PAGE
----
Motel maid could now make as much as school teacher in SeaTacJuly 25, 2013 @ 1:58 pm (Updated: 4:03 pm - 7/25/13 )
You've heard about the effort to get the highest minimum wage in the country in the City of SeaTac. The SeaTac City Council voted Wednesday to place an initiative on the November ballot that would raise the minimum wage in the city to $15 an hour.
This means a maid at a motel, who may or may not have had a high school education, would essentially be making the same as a (starting) school teacher with a bachelor's degree, that's according to two teachers.
I heard from two school teachers Wednesday. One of them told me she started at $34,000 a year, another one $35,000 a year. Now we're going to be paying a housekeeper at a hotel in SeaTac about the same, $30,000 a year. Why? Because of the tyranny of the masses.
This is how nations cease to exist. Once people figure out they can vote to make other people give them more money, the number of "gimme people" increases. 'I won't get the college education. I won't get the job skills that make me more employable, but gimme more money anyway.'
I'm not saying everybody at minimum wage is in that situation. But a lot of people do and should use minimum wage jobs as a stepping stone in life, as a means to an end. I worked minimum wage jobs as I worked my way through college so I'd be a little more valuable an employable down the road.
But this is, 'No. We're not going to acquire the education and job skills that make us more attractive to an employers. We're just going to through the force of tyranny, using government as our hammer. We're just going to make people give us more money.'
An awful lot of people in minimum wage jobs are looking at that to be their livelihood. Those jobs aren't designed to be positions where you raise a family of four. This is basic economics. Whatever your employer pays you, you have to deliver more in value to that employer. If they lose money on you as an employee, they're going to fire you.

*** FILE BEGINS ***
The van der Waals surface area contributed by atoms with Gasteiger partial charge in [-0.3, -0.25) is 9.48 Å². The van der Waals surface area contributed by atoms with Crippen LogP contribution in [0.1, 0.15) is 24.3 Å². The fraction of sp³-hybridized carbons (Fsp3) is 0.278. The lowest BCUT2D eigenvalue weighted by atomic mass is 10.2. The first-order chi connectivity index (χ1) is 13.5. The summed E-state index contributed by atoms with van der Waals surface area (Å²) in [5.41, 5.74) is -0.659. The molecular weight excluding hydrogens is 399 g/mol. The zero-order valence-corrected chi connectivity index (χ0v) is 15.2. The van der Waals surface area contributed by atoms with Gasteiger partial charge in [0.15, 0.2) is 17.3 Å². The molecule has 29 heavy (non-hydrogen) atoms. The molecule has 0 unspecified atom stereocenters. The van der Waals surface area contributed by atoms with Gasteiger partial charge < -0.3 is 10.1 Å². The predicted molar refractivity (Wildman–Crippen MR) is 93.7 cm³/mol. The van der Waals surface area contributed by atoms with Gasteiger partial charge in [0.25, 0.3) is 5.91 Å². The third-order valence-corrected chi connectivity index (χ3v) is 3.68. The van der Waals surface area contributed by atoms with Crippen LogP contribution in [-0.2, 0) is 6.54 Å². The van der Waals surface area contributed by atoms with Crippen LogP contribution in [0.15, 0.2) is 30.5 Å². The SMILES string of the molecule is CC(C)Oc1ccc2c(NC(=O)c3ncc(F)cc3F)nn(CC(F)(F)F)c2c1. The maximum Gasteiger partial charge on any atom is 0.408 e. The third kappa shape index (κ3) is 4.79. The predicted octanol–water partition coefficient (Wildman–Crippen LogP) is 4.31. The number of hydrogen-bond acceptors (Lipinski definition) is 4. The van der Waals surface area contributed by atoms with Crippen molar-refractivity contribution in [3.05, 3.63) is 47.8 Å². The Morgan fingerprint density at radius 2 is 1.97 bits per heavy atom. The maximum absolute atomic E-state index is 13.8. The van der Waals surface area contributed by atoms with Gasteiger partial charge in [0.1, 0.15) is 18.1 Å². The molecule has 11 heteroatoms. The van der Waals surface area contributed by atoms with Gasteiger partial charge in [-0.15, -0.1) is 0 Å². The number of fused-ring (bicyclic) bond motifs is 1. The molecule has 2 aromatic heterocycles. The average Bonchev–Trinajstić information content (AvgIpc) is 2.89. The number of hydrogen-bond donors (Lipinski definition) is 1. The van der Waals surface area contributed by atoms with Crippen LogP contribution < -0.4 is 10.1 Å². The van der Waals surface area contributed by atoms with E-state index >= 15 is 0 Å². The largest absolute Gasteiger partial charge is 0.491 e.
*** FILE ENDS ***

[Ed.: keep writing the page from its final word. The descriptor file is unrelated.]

This is absolutely insane. I wanted to hear from someone in the city about the decision to put this to the voters. City Council members Barry Ladenburg and Pam Fernald agreed to come on the show.
When I asked why in the world is SeaTac looking to do this? Ladenburg clarified, saying the city is actually not trying to do this.
"This is not anything the city is trying to do," says Ladenburg. "What we voted on is what we legally had to do and that was to put it to a vote of the people. This is like a Tim Eyman initiative, if you will, that goes to Olympia. They can either pass it into law, or they can send it on to the vote of the people. The city has nothing to do with this."
According to Ladenburg and Fernald, the members of the SeaTac City Council were bound by law to push the initiative through to the voters.
"Here we are elected officials, we're trying to do what we're supposed to do and do it the right way," says Fernald.
On a personal level, Ladenburg says he doesn't think it's the place of the city to get between employees and employers.
"I don't agree with how this initiative is written as far as getting the city involved. It kind of wants to put the city in the middle between the employer and the employee. I don't think that's ever a good idea."
Fernald also doesn't approve of the initiative in the way it's written and says she heard firsthand from a hotel operator who thinks this will have a major negative impact on businesses in the area.
"He just said right straight out, 'Not only will this shut down businesses that are here now, it's going to kill economic development in SeaTac.'"
As Ladenburg explains it, the writers of the initiative told the city that it's really about getting wages for a specific group of workers, those in the transportation and hospitality industry around the airport, back to a level of wages they were receiving a number of years ago.
"My understanding, having met with these people just a week or so ago that wrote this initiative, is that what they're simply trying to do is get back to the wage standard, adjusted for inflation, of course, that these workers were getting back in 2005. That's what they're attempting to do here."
But isn't it up to the worker to move on if they don't think their wages are fair? If the employer has decided that's what that job is worth to them as the job creator, if the worker doesn't think that's fair, isn't it up to the individual to acquire the job skills, the life skills that make them in a free market more valuable to prospective employers? Instead of this initiative saying to an employer 'You have to pay more than what that employee is worth to your company.'
SeaTac voters now hold the cards in deciding whether to raise the minimum wage to $15 in a vote in November.
Taken from Thursday's edition of The Dori Monson Show.
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